Richland Rum

Going coastal
Brunswick, just over a four-hour drive from Richland, has been declared a Main Street City by the National Trust for Historic Preservation, and Broad Street has become a living relic of old Americana.


“It’s a formidable opponent to many of the other rums around the world,” says Vajra Stratigos, director of food and beverage standards for Atlanta’s Fifth Group Restaurants. Since 2014, gold medals from numerous craft spirit and international competitions have come pouring in.

Now fate may have intervened again. This month sweeping changes to Georgia’s alcohol regulations go into effect, allowing distilleries to sell 500 barrels of spirits a year directly to the public—including three 750-milliliter bottles of liquor a day to anybody of legal age. Previously Richland Rum was sold just in liquor stores or online. “It’s going to change everything,” says Vonk, who notes that the state now has more than a dozen licensed distilleries.

Richland Rum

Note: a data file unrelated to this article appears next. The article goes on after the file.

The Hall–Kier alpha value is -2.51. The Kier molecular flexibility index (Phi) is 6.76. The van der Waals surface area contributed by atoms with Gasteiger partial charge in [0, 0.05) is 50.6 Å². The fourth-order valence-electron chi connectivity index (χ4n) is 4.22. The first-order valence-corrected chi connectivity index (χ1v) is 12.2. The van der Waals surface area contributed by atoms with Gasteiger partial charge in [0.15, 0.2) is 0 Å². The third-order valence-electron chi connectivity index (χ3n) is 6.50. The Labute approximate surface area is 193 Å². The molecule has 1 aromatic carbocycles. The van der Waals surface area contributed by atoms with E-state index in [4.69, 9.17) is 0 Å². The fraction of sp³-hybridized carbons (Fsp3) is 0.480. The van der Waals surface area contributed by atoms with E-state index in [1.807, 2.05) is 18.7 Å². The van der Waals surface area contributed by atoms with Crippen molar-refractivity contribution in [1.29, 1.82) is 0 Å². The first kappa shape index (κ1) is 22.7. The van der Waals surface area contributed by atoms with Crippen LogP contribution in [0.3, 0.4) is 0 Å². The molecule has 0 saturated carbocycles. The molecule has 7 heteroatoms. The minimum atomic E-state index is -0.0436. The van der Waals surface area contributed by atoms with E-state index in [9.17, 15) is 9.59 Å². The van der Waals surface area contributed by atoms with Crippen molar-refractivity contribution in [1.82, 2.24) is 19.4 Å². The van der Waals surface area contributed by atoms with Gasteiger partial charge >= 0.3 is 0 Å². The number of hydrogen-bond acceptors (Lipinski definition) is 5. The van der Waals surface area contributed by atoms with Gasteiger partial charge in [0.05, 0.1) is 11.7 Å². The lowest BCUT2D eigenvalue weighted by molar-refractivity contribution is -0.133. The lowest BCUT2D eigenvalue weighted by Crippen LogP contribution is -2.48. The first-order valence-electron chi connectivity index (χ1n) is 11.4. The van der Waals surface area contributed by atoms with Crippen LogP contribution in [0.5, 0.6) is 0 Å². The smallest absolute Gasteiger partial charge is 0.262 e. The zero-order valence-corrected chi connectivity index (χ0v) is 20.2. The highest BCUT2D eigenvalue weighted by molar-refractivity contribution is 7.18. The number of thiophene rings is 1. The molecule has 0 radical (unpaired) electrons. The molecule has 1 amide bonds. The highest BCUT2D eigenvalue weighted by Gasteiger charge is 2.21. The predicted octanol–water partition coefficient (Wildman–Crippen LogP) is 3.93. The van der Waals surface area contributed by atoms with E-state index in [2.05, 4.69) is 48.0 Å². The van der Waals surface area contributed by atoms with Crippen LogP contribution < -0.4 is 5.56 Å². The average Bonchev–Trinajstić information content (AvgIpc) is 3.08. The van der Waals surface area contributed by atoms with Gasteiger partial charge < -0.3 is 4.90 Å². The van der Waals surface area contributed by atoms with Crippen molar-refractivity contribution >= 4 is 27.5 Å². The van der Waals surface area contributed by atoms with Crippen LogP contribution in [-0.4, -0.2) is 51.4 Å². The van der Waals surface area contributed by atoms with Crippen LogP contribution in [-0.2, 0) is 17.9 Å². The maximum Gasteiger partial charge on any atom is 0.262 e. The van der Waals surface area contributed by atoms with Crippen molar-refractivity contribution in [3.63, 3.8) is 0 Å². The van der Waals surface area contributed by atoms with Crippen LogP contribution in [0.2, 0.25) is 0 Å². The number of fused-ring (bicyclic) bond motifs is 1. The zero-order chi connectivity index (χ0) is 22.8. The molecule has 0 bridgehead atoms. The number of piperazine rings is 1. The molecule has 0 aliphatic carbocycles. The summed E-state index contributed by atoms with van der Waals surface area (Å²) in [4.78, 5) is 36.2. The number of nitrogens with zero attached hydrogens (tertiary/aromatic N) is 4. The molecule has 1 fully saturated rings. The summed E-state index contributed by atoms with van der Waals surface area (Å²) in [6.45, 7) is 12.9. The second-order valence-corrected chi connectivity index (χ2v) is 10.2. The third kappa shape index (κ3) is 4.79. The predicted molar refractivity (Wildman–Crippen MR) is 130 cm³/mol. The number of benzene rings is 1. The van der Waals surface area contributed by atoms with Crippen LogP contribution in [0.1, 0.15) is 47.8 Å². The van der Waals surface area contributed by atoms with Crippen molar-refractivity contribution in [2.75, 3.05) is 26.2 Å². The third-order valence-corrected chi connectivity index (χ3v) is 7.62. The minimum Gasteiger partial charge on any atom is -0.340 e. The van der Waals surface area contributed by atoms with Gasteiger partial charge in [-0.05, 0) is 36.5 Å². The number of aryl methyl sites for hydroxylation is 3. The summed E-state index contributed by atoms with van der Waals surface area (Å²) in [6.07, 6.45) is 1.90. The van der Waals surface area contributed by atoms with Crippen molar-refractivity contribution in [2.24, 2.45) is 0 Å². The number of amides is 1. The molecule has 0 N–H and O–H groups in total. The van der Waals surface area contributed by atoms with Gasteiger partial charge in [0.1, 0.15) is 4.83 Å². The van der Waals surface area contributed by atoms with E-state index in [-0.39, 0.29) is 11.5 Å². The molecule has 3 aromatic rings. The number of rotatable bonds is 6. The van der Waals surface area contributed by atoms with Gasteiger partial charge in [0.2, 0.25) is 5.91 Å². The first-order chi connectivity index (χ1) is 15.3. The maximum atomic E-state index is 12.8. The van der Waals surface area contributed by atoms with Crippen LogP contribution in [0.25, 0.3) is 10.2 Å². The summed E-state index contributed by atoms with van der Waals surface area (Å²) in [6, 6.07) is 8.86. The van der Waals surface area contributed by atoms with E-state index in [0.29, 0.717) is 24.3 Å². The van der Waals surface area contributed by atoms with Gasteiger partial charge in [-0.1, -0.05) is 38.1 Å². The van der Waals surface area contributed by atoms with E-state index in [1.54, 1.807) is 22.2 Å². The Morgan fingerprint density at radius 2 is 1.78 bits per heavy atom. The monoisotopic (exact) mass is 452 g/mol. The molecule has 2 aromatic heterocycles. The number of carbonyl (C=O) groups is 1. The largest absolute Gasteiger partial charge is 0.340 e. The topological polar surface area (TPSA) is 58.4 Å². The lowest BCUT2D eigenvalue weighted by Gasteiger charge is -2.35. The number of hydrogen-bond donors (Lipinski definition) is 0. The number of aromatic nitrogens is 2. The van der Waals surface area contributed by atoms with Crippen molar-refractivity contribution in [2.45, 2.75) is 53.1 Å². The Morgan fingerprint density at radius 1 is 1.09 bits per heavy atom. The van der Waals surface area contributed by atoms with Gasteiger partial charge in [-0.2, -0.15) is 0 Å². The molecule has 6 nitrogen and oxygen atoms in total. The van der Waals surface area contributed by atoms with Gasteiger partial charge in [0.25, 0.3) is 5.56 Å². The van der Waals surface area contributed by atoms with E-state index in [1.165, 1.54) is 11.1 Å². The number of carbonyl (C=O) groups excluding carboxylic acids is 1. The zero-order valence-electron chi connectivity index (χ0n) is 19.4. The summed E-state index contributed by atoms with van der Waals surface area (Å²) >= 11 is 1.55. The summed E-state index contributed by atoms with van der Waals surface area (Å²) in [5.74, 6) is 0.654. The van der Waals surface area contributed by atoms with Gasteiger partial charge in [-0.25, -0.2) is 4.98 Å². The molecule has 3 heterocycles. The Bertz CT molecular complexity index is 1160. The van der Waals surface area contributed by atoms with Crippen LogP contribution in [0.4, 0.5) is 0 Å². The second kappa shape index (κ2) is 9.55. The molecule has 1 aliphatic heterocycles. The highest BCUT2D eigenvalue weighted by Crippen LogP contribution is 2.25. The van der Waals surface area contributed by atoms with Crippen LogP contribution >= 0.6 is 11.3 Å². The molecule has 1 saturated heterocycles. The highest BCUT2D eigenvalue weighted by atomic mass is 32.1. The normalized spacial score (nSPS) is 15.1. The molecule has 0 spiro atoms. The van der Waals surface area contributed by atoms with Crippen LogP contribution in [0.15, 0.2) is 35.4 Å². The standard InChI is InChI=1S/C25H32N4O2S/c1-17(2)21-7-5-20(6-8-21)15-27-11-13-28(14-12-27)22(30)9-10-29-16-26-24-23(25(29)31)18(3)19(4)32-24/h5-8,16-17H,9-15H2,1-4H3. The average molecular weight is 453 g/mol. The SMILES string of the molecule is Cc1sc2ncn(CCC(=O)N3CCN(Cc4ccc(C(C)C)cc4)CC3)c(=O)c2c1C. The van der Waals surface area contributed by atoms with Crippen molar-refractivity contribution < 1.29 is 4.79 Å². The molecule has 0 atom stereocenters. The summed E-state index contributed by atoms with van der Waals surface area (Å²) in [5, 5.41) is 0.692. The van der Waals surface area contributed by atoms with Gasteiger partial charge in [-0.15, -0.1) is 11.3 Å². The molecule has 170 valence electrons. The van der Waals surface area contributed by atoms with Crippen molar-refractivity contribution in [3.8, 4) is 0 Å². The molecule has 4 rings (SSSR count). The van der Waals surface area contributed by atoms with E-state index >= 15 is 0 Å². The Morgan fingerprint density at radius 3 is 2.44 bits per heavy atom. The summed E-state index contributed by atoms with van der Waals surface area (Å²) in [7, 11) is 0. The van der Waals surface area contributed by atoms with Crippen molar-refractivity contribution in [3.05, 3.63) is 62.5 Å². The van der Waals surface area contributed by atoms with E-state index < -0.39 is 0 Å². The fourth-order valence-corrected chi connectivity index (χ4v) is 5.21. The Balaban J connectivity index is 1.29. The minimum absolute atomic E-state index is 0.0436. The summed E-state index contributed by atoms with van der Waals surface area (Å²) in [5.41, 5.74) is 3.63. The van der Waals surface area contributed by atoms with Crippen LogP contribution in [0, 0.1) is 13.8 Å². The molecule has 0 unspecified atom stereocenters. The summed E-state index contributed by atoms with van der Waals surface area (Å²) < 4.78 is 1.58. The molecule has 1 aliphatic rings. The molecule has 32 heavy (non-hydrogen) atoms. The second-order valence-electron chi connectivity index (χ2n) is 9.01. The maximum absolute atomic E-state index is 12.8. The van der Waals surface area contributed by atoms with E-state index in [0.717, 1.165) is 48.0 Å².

Vonk extracts rum from a barrel.

Photograph by Gregory Miller

The timing couldn’t be better, as Richland Rum prepares for the grand opening of a second distillery this fall in the historic coastal town of Brunswick.

“This is going to be a great step in furthering the revitalization we have underway,” says Mathew Hill, executive director of the Brunswick Downtown Development Authority. Richland’s presence has already helped Brunswick attract a microbrewery.

Richland Rum
Karin and Erik Vonk

Photograph by Gregory Miller

The new distillery and tasting room will be located on Newcastle Street in a 6,400-square-foot space that dates back to the late 1800s and has sat unused since 2006. Vonk plans to redesign the building with a nod to 17th- and 18th-century canal houses in Amsterdam, which were built by Dutch merchants who traded in rum: exposed brick, stained concrete floors, exposed heavy oak and steel beams, and English Chesterfield sofas and gold leaf–framed mirrors. Zimmerman’s son, who lives in Brunswick, will distill unaged “virgin” white rum there.

Back in Richland, Vonk sips a glass of deep-amber liquid drawn from barrel 144, which is ready to be diluted and bottled. “Flowery,” he says as he closes his eyes, passing the glass under his nose. “Ethereal. Ochre.” He pauses and inhales again. “Caramel. Leather. Tobacco.” Then he looks up. “I still can’t believe the only ingredients are sugarcane and water.”

This article originally appeared in our September 2017 issue.